AIG’s board did not act “irrationally” in deciding not to join a lawsuit filed by a company controlled by former chairman and CEO Maurice “Hank” Greenberg alleging that the government inappropriately handled its rescue of AIG, the company said in a court filing Friday.
Both AIG and the government in separate motions asked the court to dismiss a lawsuit filed in 2011 by Greenberg and Starr that has already been amended twice.
The suit now alleges that the government owes AIG shareholders $25 billion because it “coerced” AIG’s board to turn over control of AIG to the federal government in September 2008.
The filings were made in the U.S. Court of Claims in Washington, D.C., in a suit filed by Greenberg through Starr International, a company that at one point owned 12.3 percent of AIG.
In the latest filing, AIG lawyers said, “Whatever Starr may think, it was not irrational for AIG’s board to conclude that the claims Starr seeks to bring in AIG’s name are not the ‘slam dunk’ ‘easy winners’ Starr portrays; to the contrary, AIG’s board was advised by its counsel (and experts on constitutional law and financial regulation) that Starr’s likelihood of success is in fact low.”
The suit should also be dismissed “because Starr has not alleged facts showing that AIG’s board wrongfully refused Starr’s demand that AIG bring the claims and has not alleged facts showing that demand was excused.”
Further, the filing said, AIG’s directors also recognized that AIG would face “incalculable harm” to AIG’s corporate brand and image and relationships with shareholders, customers, regulators and elected officials if AIG pursued litigation against the government, and that this harm threatened to nullify the herculean efforts AIG and its employees have made to rebuild AIG’s name and reputation following the events of September 2008 and repay the entire amount AIG owed the Government (plus a profit for the Government).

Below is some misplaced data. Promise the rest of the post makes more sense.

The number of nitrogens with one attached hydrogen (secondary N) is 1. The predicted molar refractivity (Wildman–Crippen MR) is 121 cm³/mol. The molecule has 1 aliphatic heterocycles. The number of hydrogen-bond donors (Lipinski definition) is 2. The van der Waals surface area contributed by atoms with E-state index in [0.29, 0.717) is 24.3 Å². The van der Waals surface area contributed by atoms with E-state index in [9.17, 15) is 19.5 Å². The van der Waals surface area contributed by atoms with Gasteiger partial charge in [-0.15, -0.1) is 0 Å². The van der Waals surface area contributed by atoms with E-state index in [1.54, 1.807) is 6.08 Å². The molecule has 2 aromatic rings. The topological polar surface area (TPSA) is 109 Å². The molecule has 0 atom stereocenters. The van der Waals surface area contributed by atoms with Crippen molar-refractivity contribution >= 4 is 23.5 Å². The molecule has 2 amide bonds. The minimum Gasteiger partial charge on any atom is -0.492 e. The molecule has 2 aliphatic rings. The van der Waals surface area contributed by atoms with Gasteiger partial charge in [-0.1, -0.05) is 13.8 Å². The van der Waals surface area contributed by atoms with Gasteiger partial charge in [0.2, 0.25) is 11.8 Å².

“Far from being irrational, these concerns were confirmed for the board by the wave of negative publicity triggered by the board’s mere consideration of Starr’s demand,” the filing said.
“Starr may not be concerned about the harm AIG will suffer if AIG pursues claims
against the Government, but the balancing of potential benefits and potential harms of AIG’s pursuit of this litigation is a business judgment for AIG’s board of directors, not Starr,” the filing said.
The filing added that, “AIG’s directors had every right to decide, in the exercise of their business judgment, that suing the government for its rescue of AIG is not the right thing for AIG to do, and that AIG’s interests are better served by focusing on the future and not joining litigation concerning the past.”
Under well-settled Delaware law, “Starr cannot usurp the right of AIG’s board to make this business judgment,” the filing asserts.